There are a couple of ways to answer this: from the perspective of Siemens's customers (primarily utilities and other service providers), and from the perspective of utility customers (consumers).
Utility benefits: Utilities that deploy smart grids will be able to use big data and analytics to better understand their customers to improve overall customer satisfaction. This is important as more renewable and distributed generation resources get added to the grid, since intermittency and power quality issues can threaten grid stability. Monitoring and controlling all aspects of the power network more closely, in real time, will minimize service disruptions (blackouts and brownouts). This helps utilities avoid penalty fees and other regulatory repercussions -- while, of course, keeping the lights on.
However, the world's energy markets vary from region to region. So each utility must base its smart grid strategy and objectives on the current policy framework in its market, as well as the local market's unique regulatory issues and priorities. Watch the archived IDC webinar presentation, minute 11:00, for an overview of regional energy market policy and priorities.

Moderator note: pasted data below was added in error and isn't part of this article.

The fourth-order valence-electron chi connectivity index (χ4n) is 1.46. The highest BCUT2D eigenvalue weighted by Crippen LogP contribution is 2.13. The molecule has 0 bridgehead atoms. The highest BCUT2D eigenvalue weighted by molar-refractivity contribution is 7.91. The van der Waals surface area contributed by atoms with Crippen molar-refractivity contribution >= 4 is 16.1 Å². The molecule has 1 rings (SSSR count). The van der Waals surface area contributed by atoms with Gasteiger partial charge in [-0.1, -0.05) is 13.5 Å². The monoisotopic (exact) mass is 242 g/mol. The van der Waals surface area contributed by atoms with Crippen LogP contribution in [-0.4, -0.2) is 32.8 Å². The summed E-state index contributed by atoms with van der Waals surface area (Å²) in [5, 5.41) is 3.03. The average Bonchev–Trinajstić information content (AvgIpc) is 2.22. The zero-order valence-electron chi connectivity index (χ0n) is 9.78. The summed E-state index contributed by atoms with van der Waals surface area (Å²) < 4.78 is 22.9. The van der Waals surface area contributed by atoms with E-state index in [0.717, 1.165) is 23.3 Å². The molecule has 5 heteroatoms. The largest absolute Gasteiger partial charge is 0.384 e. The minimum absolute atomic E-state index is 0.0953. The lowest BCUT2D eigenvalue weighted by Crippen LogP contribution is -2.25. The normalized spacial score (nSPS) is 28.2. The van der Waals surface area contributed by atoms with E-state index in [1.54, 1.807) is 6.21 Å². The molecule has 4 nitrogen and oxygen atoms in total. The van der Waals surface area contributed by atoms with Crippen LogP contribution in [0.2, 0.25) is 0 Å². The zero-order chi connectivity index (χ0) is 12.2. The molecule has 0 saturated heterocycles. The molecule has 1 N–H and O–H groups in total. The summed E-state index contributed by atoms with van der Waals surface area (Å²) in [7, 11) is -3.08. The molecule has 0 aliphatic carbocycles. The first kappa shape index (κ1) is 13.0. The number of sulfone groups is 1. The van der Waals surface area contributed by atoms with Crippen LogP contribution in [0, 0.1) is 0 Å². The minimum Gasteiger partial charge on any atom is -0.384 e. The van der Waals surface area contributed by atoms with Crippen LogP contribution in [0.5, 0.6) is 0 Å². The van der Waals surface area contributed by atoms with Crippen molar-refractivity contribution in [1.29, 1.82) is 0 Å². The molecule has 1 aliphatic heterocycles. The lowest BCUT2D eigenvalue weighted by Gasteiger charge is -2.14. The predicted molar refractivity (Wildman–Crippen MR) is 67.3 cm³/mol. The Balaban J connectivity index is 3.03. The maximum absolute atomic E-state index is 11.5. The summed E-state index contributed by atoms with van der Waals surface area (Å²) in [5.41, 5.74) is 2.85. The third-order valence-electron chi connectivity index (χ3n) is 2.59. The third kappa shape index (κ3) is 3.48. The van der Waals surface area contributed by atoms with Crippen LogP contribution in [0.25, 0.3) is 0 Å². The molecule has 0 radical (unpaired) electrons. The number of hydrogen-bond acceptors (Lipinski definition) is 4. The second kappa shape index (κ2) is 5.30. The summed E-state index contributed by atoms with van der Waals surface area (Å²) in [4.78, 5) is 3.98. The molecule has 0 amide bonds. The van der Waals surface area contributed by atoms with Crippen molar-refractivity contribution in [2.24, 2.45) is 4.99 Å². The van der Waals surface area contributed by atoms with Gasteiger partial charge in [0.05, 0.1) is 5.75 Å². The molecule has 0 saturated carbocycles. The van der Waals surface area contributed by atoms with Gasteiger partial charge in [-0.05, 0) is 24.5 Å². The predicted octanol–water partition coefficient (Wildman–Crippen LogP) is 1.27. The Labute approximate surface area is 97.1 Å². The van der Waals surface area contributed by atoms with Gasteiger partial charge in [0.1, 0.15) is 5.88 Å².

Consumer benefits. According to Chris King (Chief Regulatory Officer for eMeter, a Siemens Business), the top three smart grid benefits to consumers are:
- Empowering consumers to save money by using less electricity or reducing peak consumption. Studies indicate conservation of 5-10% and peak reduction of 10-20%.
- Improving system reliability through reduced outages and faster restoration (as mentioned above, this benefits both utilities and consumers). One utility reduced outages by 50% after deploying smart meters.
- Putting more renewable resources on the grid -- a goal that enjoys broad consumer support worldwide. Smart grids provide automated responses to fluctuating wind and solar levels. For instance, studies say 60% more solar can be accommodated by a smart grid.